Improving cancer treatment and mental health care, persuading people to take more exercise, and ensuring parents and babies are healthier are among the most important steps that could be taken to improve the NHS, writes Catherine Calderwood, Scotland’s Chief Medical Officer.
“If you had all the money in the world and were in charge of the NHS, what would you invest in?” – a question asked at a medical school interview this week. Not an easy one to answer but perhaps timely given the increased investment in the NHS in Scotland announced in the budget yesterday.
I wonder what I would have answered as Chief Medical Officer for Scotland. Our population is aging – by 2035 we will have 82 per cent more people aged 75 and over. Increased life expectancy is a good thing – I do not agree with the portrayal of the aging population as a ‘burden’ – and it is a testament to improved healthcare, but we will need more and different health and social care to ensure people live longer healthier lives. On average, 80 per cent of a person’s lifetime NHS spend is in the last two years of life.
Cancer rates are increasing in part because we are living longer – we have improved rates of survival for many cancers, but there is more to be done in earlier detection, access to treatment and research.
What about preventing ill health? The first professor of transport and health in the UK, Adrian Davies, was recently appointed at Napier University, recognising the key links between active transport, improving health and the unhealthy environment which exists for many due to our traditional forms of transport.
What can be done to encourage people to exercise more? The recommended daily amount is 30 minutes of moderate activity or 150 minutes a week for adults. The good news is that many of us are doing this. However almost one in five do not walk for more than 20 minutes even once a month – yet it is a simple, free way of improving the risks of diabetes, hypertension, cancer, dementia and improving mood and sleep.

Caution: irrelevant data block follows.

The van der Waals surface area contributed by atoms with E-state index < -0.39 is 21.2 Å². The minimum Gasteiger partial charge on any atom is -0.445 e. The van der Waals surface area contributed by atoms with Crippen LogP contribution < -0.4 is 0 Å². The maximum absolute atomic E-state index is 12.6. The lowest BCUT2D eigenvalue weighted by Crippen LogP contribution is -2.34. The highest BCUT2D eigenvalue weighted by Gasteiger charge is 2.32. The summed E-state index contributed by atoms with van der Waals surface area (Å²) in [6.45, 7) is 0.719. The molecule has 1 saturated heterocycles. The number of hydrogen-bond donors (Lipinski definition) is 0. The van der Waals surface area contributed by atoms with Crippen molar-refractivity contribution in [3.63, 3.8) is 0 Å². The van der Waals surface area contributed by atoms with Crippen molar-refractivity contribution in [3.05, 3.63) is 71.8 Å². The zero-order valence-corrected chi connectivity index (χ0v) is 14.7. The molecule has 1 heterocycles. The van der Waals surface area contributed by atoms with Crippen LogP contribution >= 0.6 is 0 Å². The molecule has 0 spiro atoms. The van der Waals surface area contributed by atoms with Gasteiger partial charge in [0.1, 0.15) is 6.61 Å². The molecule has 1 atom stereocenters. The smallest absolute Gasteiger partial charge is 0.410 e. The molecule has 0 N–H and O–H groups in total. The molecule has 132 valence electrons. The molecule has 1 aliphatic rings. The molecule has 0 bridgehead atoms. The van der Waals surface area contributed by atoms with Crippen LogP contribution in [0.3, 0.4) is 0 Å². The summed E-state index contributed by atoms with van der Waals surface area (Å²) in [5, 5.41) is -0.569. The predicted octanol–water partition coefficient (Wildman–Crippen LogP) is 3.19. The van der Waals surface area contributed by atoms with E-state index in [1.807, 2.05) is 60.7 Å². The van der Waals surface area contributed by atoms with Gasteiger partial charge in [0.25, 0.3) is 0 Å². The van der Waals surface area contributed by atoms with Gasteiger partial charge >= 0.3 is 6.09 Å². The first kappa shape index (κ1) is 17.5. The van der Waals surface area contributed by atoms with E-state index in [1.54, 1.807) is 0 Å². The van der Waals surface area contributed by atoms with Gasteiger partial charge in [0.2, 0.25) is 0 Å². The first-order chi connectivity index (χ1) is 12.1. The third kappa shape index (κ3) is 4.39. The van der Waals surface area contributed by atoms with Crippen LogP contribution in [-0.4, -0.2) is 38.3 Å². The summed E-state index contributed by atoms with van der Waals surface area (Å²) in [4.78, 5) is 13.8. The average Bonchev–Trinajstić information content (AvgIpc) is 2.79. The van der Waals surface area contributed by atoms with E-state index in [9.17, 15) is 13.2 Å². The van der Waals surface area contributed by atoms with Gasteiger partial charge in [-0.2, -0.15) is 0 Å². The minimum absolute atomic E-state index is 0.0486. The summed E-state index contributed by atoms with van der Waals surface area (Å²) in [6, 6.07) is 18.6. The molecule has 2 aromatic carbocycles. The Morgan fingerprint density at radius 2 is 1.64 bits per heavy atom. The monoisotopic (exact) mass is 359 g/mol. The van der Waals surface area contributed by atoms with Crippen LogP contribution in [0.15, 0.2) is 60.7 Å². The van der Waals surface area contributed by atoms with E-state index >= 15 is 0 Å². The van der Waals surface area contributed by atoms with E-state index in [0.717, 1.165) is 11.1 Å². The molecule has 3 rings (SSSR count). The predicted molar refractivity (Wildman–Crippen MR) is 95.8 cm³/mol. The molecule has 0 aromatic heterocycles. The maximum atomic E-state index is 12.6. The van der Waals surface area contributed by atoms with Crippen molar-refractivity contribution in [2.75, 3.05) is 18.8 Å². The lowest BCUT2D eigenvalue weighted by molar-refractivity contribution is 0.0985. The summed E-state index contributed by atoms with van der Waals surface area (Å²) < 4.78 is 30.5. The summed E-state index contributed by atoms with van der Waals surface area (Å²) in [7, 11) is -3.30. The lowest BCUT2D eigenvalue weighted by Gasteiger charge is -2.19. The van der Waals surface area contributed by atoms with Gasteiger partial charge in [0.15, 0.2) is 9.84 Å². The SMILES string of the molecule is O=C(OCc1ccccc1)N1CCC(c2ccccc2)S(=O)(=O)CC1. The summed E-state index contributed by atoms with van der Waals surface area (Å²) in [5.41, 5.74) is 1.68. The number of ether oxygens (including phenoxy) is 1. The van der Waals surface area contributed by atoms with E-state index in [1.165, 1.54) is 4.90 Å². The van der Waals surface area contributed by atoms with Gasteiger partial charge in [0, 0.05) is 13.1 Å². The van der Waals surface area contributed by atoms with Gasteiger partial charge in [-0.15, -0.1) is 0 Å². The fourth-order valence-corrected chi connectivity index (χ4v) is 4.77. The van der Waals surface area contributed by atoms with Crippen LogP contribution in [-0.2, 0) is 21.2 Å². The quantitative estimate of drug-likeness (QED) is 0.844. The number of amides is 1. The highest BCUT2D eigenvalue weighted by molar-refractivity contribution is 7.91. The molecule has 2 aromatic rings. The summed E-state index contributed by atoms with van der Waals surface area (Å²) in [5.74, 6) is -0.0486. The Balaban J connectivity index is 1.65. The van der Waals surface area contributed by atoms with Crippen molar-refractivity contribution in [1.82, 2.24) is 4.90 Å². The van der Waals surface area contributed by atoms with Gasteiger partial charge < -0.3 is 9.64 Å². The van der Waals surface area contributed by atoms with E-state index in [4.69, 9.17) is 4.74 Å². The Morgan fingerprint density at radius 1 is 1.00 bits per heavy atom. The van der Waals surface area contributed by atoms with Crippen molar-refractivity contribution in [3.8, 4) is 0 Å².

A bank in Ukraine is offering preferential interest rates to those who have an active lifestyle – as measured by step count – and in Singapore employees in high-rise blocks are given rewards at the end of the month if they use the stairs, not the lifts.
The decreasing stigma around mental health issues has led to a positive increase in those coming forward for help. Mental ill-health affects whole families, employment, finances and physical health and we know those with chronic ill-health suffer from more anxiety and depression. We still do not have parity of services for those with mental health issues.
Perhaps I can give a steer as to how an obstetrician would have answered that question. The importance of the first 1,000 days of life, including that important time before birth, is beginning to be recognised more widely. Good health of mothers and fathers leaves a lasting legacy for the baby and adult of the future. The knowledge that many adult diseases, such as those mentioned above, originate before we are born is more than 40 years old. The chances of an adult whose mother was obese during her pregnancy having a heart attack aged 50 is five times higher than if the mother was a normal weight.
Anxiety and depression in pregnancy and after birth can result in poor bonding and lead to the risk of mental ill-health for the child. Prevention of preterm birth would save millions of pounds in intensive care and longer term health needs. Investment in the early years of life, health, education, and good parenting, has been shown in studies to give a return of at least eight times what is invested, largely in future earning power for the child. The health of the nation in our hands ... what would you choose?
Catherine Calderwood is Scotland’s Chief Medical Officer and is on Twitter @CathCalderwood1